Jakub was a founder and member of the Board of Directors of the Committee in Support of Solidarity, begun on December 13, 1981, and of the Institute for Democracy in Eastern Europe, begun in May 1985, both of which I directed. Most of his Polish colleagues knew him as an associate professor at Warsaw University, a key leader of the Warsaw University protest in 1968, a former political prisoner whose defense oration at the trial sentencing him to 3 years became a source of inspiration for future generations, as the author in the early 1970s of the petition against constitutional amendments that further enslaved Poland to the Soviet Union, as the authors Marek Tarniewski and Jan Nowicki (two of the pseudonyms he used for the underground and for the émigré Kultura publishing house, among other places).
For myself, who never knew Polish but for a spare few words, I knew Jakub differently. He was an exile from his homeland, a child of World War II who grew up under Nazism and Communism, who nevertheless felt completely at ease in New York, or London, or Paris. He was always at home in an atmosphere of freedom without ever losing his knowledge and intimate understanding of communist dictatorship. Jakub was also an important guide through the complexities of Polish and East European history, which admittedly I was learning for the first time. While many people wondered what I, a non-Pole, was doing directing a Committee in Support of Solidarity, Jakub welcomed my interest and commitment and never tired of answering my questions and recommending to me what to read. He (along with Irena, Jerzy Warman, and others involved in those early days) took part in helping me edit texts translated from Polish into English. I learned from Jakub never to use the shorthand “martial law” to describe the crackdown on Solidarity in December 1981. Only “stan wojenny,” or state of war, the constitutional provision used by Polish General Jaruzelski to destroy Solidarity, could possibly describe accurately the actions of the Jaruzelski regime in its war against the nation. As Jakub always taught, one should be precise in all descriptions.
Jakub was a constant source of support whose important projects could always be interrupted to take on some new task — including stuffing envelopes if that was necessary. He remained over 23 years a partner with me and Irena in all of our endeavors. (Although they divorced in 1997, Jakub and Irena maintained a close personal and organizational relationship and Irena was a constant source of support for Jakub throughout his illness and until his death.)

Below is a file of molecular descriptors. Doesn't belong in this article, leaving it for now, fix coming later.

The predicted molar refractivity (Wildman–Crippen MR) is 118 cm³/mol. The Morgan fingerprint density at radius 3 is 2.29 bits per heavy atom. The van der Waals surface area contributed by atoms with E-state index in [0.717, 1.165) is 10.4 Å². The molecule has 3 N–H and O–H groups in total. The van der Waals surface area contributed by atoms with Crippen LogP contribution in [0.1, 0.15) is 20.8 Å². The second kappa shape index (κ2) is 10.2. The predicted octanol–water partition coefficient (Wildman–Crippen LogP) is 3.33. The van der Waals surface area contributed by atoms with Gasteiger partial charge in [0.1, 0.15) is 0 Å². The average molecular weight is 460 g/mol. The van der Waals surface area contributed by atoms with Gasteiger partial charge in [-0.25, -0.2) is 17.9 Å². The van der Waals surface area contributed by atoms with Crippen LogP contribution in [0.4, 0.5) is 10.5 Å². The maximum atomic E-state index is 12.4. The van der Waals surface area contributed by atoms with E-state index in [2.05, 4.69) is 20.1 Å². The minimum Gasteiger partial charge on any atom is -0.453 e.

In the last ten years, he was a guiding spirit and intellectual force for the Centers for Pluralism program of IDEE, which gathers democrats from more than twenty postcommunist countries in a democratic and civic alliance. This was a natural alliance and partnership for Jakub, who believed that the struggle for democracy and against communism was not national or even regional but international. As an analyst, he understood also that democracy was not a natural emanation out of communism but a system that needed to be instituted and, more importantly, a set of ideas that needed to be understood and taught in society. His analysis of postcommunism — as a new political system resulting from communism that could lead to various political outcomes — was elaborated at CfP Meetings, in articles for Uncaptive Minds and for the Network of Independent Journalists, for which he was a frequent contributor, and briefly as an analyst for OMRI.
In addition to his texts being translated into more than a dozen languages, he lectured in nearly all of the 20 countries represented in the Centers for Pluralism, always responding to requests from new members in the network with great pleasure as an opportunity to visit a new country, region, or city — or to visit again, since places, things, history, and ideas always carried with them interest and meanings. Mostly though, Jakub enjoyed helping colleagues in promoting the cause of democracy, whether it was Miljenko Dereta and Dubravka Velat in Serbia, Smaranda Enache and Luminita Petrescu in Romania, or Vahid Gazi and Novella Jafarova-Applebaum in Azerbaijan.